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Google announced on Tuesday that it would no longer build custom AI tools for oil and gas companies, according to the Associated Press, after Greenpeace, which named Google—along with Amazon and Microsoft—in a report, stating that they helped oil and gas companies to find and extract oil and gas, therefore undermining their own carbon pledge.
After being called out on the implied hypocrisy, Google has moved to separate itself from the mega-computing pack—a move that Greenpeace praised.
“While Google still has a few legacy contracts with oil and gas firms, we welcome this indication from Google that it will no longer build custom solutions for upstream oil and gas extraction,” Greenpeace senior corporate campaigner Elizabeth Jardim told AP.
Google will, however, continue to honor all of its existing contracts.
Many in the industry believe that oil and gas companies have already squeezed all available efficiency gains out of their processes after the previous oil downturn forced everyone in the industry to become leaner year ago. With these avenues exhausted, oil and gas companies have become increasingly reliant on artificial intelligence and computing power, which allow them to eke out additional gains from their processes through real-time big data, algorithms to analyze seismic data, deep machine learning, and fuzzy logic, to name a few.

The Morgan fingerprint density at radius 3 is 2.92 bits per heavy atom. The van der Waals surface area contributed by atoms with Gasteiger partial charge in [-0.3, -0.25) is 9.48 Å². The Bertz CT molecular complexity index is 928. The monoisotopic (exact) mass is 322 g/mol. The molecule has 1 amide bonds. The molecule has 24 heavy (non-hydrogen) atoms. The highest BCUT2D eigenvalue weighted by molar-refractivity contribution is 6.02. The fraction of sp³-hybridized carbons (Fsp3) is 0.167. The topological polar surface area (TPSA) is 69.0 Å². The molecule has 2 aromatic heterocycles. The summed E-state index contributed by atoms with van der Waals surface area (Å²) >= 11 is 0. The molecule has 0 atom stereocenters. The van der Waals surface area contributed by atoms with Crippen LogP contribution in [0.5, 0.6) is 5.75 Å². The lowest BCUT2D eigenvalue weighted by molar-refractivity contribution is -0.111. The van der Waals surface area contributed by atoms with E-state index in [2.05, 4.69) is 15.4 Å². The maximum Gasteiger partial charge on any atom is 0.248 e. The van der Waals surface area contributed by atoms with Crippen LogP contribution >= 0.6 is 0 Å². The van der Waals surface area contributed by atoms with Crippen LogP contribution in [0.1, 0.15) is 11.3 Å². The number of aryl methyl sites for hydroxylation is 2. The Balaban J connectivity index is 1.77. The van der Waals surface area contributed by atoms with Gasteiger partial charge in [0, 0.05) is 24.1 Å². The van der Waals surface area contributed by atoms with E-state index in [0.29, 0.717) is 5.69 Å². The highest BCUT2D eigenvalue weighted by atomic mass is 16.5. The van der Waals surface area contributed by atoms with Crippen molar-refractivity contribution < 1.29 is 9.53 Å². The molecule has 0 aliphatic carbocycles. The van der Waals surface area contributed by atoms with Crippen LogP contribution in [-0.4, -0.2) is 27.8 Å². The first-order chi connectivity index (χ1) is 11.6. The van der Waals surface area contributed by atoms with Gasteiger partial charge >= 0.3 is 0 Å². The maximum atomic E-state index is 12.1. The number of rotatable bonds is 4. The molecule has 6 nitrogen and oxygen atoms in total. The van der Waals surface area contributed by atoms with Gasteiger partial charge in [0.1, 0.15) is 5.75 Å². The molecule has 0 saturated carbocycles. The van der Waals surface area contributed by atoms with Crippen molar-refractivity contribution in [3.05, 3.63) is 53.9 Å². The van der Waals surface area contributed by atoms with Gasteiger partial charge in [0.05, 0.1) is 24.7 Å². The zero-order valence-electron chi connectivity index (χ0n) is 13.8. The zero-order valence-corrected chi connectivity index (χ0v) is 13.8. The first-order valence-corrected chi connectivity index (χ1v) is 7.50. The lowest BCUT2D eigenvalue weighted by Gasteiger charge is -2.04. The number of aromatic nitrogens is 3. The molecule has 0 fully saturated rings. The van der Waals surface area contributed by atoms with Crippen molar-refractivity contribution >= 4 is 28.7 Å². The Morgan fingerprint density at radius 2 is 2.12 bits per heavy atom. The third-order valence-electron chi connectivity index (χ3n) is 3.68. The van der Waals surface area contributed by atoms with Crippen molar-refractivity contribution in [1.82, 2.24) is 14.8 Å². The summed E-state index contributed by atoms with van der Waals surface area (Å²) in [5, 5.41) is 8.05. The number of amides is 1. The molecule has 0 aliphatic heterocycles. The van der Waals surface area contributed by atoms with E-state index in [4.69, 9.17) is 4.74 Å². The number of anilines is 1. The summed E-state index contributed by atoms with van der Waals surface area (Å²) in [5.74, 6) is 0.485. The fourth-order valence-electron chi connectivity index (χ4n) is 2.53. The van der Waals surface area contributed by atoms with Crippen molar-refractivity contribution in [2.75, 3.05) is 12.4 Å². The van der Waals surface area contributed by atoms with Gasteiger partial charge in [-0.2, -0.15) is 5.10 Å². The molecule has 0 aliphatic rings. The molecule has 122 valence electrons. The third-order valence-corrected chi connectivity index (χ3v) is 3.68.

Especially after the coronavirus pandemic stripped away a huge chunk of demand and oil prices fell recently even into negative territory, these AI and computing services have become even more critical to the industry.
Meanwhile, big data, AI, 5G and the IoT—whether or not they are employed by oil and gas companies--could be responsible for 20% of the world’s electricity consumption and 5.5% of the world’s CO2 emissions by 2025 based on findings from a peer-reviewed study by Swedish researcher Anders Andrae, as people scramble to stay connected through smart phones and the internet.
By Julianne Geiger for Oilprice.com
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Julianne Geiger is a veteran editor, writer and researcher for Oilprice.com, and a member of the Creative Professionals Networking Group.